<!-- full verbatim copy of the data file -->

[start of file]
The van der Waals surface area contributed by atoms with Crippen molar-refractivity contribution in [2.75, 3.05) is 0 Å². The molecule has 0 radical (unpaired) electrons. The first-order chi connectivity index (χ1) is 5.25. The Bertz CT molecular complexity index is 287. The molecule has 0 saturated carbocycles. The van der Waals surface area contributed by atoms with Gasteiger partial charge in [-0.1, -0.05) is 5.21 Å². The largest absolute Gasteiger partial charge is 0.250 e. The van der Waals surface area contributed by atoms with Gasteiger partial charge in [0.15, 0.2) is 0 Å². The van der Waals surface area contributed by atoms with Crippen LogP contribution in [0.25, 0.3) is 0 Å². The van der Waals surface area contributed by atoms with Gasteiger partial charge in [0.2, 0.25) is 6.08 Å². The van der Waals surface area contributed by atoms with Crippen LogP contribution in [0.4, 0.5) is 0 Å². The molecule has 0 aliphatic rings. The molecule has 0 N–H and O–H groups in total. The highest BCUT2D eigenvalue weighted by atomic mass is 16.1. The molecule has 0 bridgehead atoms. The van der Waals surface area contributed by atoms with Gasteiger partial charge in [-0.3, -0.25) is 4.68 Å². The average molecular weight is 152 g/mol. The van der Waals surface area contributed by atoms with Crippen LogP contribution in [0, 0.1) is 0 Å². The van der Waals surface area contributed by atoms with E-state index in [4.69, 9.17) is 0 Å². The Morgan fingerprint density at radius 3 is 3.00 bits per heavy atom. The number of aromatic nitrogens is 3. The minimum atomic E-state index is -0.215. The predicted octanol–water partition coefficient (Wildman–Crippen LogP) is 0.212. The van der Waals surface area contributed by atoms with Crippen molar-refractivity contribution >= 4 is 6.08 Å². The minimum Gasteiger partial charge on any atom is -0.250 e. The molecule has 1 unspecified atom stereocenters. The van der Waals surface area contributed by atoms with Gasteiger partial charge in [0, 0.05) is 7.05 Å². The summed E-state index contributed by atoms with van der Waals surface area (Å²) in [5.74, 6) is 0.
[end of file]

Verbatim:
The van der Waals surface area contributed by atoms with Crippen molar-refractivity contribution in [2.75, 3.05) is 0 Å². The molecule has 0 radical (unpaired) electrons. The first-order chi connectivity index (χ1) is 5.25. The Bertz CT molecular complexity index is 287. The molecule has 0 saturated carbocycles. The van der Waals surface area contributed by atoms with Gasteiger partial charge in [-0.1, -0.05) is 5.21 Å². The largest absolute Gasteiger partial charge is 0.250 e. The van der Waals surface area contributed by atoms with Gasteiger partial charge in [0.15, 0.2) is 0 Å². The van der Waals surface area contributed by atoms with Crippen LogP contribution in [0.25, 0.3) is 0 Å². The van der Waals surface area contributed by atoms with Gasteiger partial charge in [0.2, 0.25) is 6.08 Å². The van der Waals surface area contributed by atoms with Crippen LogP contribution in [0.4, 0.5) is 0 Å². The molecule has 0 aliphatic rings. The molecule has 0 N–H and O–H groups in total. The highest BCUT2D eigenvalue weighted by atomic mass is 16.1. The molecule has 0 bridgehead atoms. The van der Waals surface area contributed by atoms with Gasteiger partial charge in [-0.3, -0.25) is 4.68 Å². The average molecular weight is 152 g/mol. The van der Waals surface area contributed by atoms with Crippen LogP contribution in [0, 0.1) is 0 Å². The van der Waals surface area contributed by atoms with E-state index in [4.69, 9.17) is 0 Å². The Morgan fingerprint density at radius 3 is 3.00 bits per heavy atom. The number of aromatic nitrogens is 3. The minimum atomic E-state index is -0.215. The predicted octanol–water partition coefficient (Wildman–Crippen LogP) is 0.212. The van der Waals surface area contributed by atoms with Crippen molar-refractivity contribution >= 4 is 6.08 Å². The minimum Gasteiger partial charge on any atom is -0.250 e. The molecule has 1 unspecified atom stereocenters. The van der Waals surface area contributed by atoms with Gasteiger partial charge in [0, 0.05) is 7.05 Å². The summed E-state index contributed by atoms with van der Waals surface area (Å²) in [5.74, 6) is 0.